I hit the lowest point of my life not long after I realised I was trans. I finally knew I could be a lot happier and overcome all my struggles to end up more comfortable in my skin but I was so scared of the journey I’d have to go on and I had no idea how the world around me would treat and perceive me. I felt like a burden making people use different pronouns and call me by a different name.

I found a huge amount of amazing transgender people on Instagram, TikTok and YouTube sharing their journeys. I honestly don’t know how I would of coped without their content. Being able to see other trans people living their life happily, being in happy healthy relationships, seeing how amazingly hormone therapy and different types of surgeries could change someone’s life for the better – was essential for me to have the confidence and strength to come out as trans. 

On the flip side, hate crime towards transgender people in England and Wales rose by 56% between 2021/2022. 16 year old Brianna Ghey was murdered in a park this year for being transgender. 99% of trans people have experienced transphobia online. There is continuous anti-trans policies being put in place by the government and very negative comments being made towards us on a daily basis. 

Social media can be a very harmful place for trans people, next time you see an article posted by a news outlet that has anything to do with being trans – read the comments – and you’ll see what I mean. Although I am the happiest I have ever been now, it does come as a bit of a battle to not let the hate in the world towards trans people get on top of me.

Getting A Job As A Trans Person

When applying for my first job out as a trans person, the following questions were at the forefront of my mind:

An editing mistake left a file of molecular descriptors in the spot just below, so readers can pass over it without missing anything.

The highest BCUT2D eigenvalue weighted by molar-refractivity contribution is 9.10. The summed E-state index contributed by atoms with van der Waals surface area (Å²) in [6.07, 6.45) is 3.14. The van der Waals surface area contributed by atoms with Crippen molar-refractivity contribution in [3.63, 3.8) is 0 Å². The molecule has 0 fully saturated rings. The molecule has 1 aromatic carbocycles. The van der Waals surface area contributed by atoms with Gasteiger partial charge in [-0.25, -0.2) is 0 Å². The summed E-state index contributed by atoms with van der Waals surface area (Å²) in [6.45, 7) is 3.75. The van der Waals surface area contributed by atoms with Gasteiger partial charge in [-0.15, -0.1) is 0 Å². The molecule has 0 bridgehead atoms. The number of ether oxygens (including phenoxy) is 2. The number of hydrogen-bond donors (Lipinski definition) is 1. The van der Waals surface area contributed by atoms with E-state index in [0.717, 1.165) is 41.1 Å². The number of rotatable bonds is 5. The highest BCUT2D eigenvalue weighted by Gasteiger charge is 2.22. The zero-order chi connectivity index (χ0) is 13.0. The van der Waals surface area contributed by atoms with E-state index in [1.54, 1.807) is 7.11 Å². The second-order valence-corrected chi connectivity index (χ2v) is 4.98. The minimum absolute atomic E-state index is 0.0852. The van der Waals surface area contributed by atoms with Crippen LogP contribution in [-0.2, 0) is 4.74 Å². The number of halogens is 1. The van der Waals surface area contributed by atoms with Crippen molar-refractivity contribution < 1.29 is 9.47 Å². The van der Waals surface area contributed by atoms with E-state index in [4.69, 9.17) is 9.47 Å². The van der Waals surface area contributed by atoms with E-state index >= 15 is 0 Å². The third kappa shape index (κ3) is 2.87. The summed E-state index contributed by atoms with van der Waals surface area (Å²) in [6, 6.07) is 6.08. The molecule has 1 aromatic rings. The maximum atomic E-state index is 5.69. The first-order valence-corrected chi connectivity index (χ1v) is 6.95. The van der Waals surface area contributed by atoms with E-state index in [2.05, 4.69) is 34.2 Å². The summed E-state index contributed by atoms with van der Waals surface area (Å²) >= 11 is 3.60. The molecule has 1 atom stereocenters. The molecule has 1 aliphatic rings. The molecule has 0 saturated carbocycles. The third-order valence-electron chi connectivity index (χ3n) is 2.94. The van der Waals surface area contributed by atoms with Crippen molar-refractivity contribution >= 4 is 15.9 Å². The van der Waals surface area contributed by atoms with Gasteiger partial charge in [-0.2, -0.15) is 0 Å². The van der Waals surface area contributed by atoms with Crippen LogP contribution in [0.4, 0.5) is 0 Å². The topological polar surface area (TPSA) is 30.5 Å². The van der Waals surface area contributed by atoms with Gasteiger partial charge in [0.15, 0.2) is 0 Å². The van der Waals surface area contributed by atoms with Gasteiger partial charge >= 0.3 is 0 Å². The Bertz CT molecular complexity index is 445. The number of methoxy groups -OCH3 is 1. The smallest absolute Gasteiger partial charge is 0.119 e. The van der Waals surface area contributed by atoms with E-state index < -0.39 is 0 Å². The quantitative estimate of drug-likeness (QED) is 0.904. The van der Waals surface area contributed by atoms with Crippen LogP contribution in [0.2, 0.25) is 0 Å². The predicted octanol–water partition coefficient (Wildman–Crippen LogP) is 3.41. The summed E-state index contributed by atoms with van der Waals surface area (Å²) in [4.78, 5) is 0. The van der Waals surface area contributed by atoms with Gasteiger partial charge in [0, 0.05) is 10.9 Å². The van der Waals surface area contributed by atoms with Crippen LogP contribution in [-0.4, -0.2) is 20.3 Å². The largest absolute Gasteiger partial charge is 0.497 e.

Would my chances of getting a job be compromised because I am trans?

Will my colleagues accept me? Will I be bullied? Will I be discriminated?

Which toilets do I use?

If I start testosterone do I have to tell anyone?

Will I be able to get time off if I choose to have gender affirming surgery?

Working At Coolr

I joined Coolr in February 2022 as their first in-house Video Editor. I have been editing and making films since the age of twelve – it’s my biggest passion in life.

I applied with my old name and pronouns out of fear that my chance of getting the job would be compromised by being trans. 

After having an interview with Ben Jones, Head of Coolr Studios, the comfort and vibes I got from him made me feel so comfortable and safe. I got offered the job and told him my chosen name and that I am trans. Ben was so accommodating and reassured me that I would fit right in at Coolr and that I had nothing to worry about. He was right.

From day one, I felt completely accepted and at home. I noticed other queer people in the agency and could instantly recognise how welcoming and diverse Coolr is.